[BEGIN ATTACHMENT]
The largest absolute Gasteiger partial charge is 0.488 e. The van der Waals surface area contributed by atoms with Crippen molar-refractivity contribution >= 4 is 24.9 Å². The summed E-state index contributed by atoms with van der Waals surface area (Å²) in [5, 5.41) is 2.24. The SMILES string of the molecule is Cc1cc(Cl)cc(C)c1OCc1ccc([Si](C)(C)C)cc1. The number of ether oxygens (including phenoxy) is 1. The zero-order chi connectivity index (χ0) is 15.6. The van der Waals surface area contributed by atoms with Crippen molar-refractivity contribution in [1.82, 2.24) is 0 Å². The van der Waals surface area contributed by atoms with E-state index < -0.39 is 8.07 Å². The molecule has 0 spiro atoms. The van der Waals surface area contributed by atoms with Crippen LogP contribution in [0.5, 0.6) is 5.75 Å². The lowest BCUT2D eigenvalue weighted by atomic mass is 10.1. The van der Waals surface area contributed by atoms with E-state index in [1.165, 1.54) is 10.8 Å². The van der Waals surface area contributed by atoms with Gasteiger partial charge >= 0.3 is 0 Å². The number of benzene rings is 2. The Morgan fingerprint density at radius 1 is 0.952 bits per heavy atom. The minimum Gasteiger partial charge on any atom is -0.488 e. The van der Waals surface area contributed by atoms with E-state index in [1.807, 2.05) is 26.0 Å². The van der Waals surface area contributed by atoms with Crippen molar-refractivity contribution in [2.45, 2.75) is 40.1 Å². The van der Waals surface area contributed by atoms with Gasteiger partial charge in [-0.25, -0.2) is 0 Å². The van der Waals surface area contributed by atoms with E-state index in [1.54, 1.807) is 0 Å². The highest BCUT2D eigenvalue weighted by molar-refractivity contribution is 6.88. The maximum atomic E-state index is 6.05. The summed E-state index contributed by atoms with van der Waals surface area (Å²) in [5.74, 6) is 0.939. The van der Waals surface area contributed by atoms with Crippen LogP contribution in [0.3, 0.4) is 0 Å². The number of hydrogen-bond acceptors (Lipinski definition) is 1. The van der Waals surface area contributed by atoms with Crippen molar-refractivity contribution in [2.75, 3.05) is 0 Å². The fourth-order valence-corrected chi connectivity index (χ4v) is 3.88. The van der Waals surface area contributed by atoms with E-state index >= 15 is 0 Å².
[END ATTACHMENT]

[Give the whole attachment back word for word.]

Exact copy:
The largest absolute Gasteiger partial charge is 0.488 e. The van der Waals surface area contributed by atoms with Crippen molar-refractivity contribution >= 4 is 24.9 Å². The summed E-state index contributed by atoms with van der Waals surface area (Å²) in [5, 5.41) is 2.24. The SMILES string of the molecule is Cc1cc(Cl)cc(C)c1OCc1ccc([Si](C)(C)C)cc1. The number of ether oxygens (including phenoxy) is 1. The zero-order chi connectivity index (χ0) is 15.6. The van der Waals surface area contributed by atoms with Crippen molar-refractivity contribution in [1.82, 2.24) is 0 Å². The van der Waals surface area contributed by atoms with E-state index < -0.39 is 8.07 Å². The molecule has 0 spiro atoms. The van der Waals surface area contributed by atoms with Crippen LogP contribution in [0.5, 0.6) is 5.75 Å². The lowest BCUT2D eigenvalue weighted by atomic mass is 10.1. The van der Waals surface area contributed by atoms with E-state index in [1.165, 1.54) is 10.8 Å². The van der Waals surface area contributed by atoms with Gasteiger partial charge >= 0.3 is 0 Å². The number of benzene rings is 2. The Morgan fingerprint density at radius 1 is 0.952 bits per heavy atom. The minimum Gasteiger partial charge on any atom is -0.488 e. The van der Waals surface area contributed by atoms with E-state index in [1.807, 2.05) is 26.0 Å². The van der Waals surface area contributed by atoms with Crippen molar-refractivity contribution in [2.45, 2.75) is 40.1 Å². The van der Waals surface area contributed by atoms with Gasteiger partial charge in [-0.25, -0.2) is 0 Å². The van der Waals surface area contributed by atoms with E-state index in [1.54, 1.807) is 0 Å². The highest BCUT2D eigenvalue weighted by molar-refractivity contribution is 6.88. The maximum atomic E-state index is 6.05. The summed E-state index contributed by atoms with van der Waals surface area (Å²) in [5.74, 6) is 0.939. The van der Waals surface area contributed by atoms with Crippen LogP contribution in [0.3, 0.4) is 0 Å². The number of hydrogen-bond acceptors (Lipinski definition) is 1. The van der Waals surface area contributed by atoms with Crippen molar-refractivity contribution in [2.75, 3.05) is 0 Å². The fourth-order valence-corrected chi connectivity index (χ4v) is 3.88. The van der Waals surface area contributed by atoms with E-state index >= 15 is 0 Å².